La Garnacha-Campo de Borja wine route
Nightfall on the La Garnacha-Campo de Borja wine route
Barrels in a wine cellar
This route runs through the wine-producing area of Campo de Borja, which boasts its own Designation of Origin, in the foothills of the Sierra de Moncayo mountains in the northwest of Zaragoza, Aragon. This is a land that is known for two star products: wine and oil. Its geographic location conditions its climate, and gives rise to three types of grapes: cabernet, merlot, syrah and garnacha. These varieties grow on a plain swathed in vineyards and olive and almond trees, where you can see ancient garnacha vines, themselves an invitation to taste these wines so lovingly produced in historical wine cellars or in small family-run wine presses. These attractions are all accompanied by the delicious local gastronomy and the guarantee of eight centuries of winemaking history.
Wineries on the route.
- >Bar Parri
- >Bar Tariro
- >Crianzas y Viñedos Santo Cristo Cooperative Winery
- >Bodegas Ruberte Winery
- >Wine Museum
- >Bodegas Borsao Winery
- >Pagos del Moncayo Winery
- >Bodegas Aragonesas Winery
- >Santo Cristo de Magallón Cooperative Winery
- >Bodegas Bordejé Winery
What are the wines like?
The area along the route produces a modest yield, but it is particularly well regarded thanks to the structural and aromatic complexity of its wines. It is endorsed by its almost eight centuries of experience, and of the 5,000 hectares of garnacha vines, over 2,000 are aged between 30 and 50 years old.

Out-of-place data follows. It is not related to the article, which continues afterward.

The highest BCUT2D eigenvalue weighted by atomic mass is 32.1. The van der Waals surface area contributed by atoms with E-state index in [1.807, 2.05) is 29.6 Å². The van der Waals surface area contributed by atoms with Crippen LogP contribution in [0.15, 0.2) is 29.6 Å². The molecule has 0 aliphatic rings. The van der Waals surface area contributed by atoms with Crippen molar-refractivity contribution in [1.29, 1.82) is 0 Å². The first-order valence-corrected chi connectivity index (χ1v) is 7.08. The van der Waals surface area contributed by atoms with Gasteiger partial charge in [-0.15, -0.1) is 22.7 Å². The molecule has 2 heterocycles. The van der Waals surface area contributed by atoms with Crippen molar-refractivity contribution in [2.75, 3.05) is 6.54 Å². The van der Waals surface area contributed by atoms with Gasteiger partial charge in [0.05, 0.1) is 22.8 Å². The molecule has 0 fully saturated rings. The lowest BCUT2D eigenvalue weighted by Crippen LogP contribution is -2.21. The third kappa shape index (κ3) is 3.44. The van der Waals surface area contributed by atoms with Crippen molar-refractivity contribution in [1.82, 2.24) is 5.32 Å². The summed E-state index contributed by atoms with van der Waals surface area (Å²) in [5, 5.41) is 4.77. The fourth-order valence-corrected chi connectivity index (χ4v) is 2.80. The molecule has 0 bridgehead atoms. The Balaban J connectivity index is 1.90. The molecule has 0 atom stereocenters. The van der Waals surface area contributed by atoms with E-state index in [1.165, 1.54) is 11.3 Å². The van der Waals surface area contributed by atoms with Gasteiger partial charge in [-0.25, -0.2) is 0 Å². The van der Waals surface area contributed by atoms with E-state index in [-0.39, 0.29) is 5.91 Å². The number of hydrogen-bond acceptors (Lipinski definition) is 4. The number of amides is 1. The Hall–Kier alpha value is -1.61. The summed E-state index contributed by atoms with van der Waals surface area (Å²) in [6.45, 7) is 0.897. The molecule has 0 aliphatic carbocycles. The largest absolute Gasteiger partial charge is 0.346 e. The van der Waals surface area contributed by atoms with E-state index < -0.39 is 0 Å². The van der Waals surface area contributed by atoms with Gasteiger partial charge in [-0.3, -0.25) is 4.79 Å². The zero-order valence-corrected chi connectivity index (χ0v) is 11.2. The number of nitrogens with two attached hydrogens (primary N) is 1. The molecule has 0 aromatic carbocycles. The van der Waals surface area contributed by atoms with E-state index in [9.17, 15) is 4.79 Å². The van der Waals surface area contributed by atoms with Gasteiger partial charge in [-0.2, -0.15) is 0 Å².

There are three main areas. The lower area is home to spur- and cane-trained garnacha vines, and its wines are warm, strong and highly aromatic. The middle area is distinguished by having a greater concentration and density of vineyards, and its wines are more complex, intense, structured and fleshy. The higher ground produces fine, subtle and elegant wines.
What will I find?
The route is also a chance to visit the Cistercian monastery of Veruela, the Borja Designation of Origin Wine Museum, ancient Jewish quarters, Mudéjar towers, Romanesque shrines, Arab irrigation channels, and Iron Age settlements. What's more, the area of El Moncayo is famous for its wild mushrooms, and is also the site chosen by numerous birds to make their home. There are a number of attractive observation points throughout the area with views over the mountains, and visitors can also enjoy activities like hiking, mountain bike, riding, mountain climbing, or rock climbing and paragliding, to name just a few.
And lastly, all along the route you'll find a range of comfortable accommodation options, restaurants serving traditional food with a modern twist, and family-run wineries where you can enjoy tasting wines made from the garnacha grape from Campo de Borja.
How to get there
It is located about 60 kilometres outside the city of Zaragoza and can be reached on the N-122 main road that links Soria with Zaragoza, or on the AP-68 dual carriageway that connects Zaragoza, Navarre, the Basque Country and La Rioja. Zaragoza is very easy to reach thanks to the AVE high-speed trains and the city's airport.
There are a total of 16 municipalities associated to this route, and all of them are in the province of Zaragoza. These are Ainzón, Agón, Albeta, Ambel, Bisimbre, Borja, Bulbuente, Bureta, Fréscano, Fuendejalón, Magallón, Maleján, Mallén, Pozuelo de Aragón, Tabuenca and Vera de Moncayo.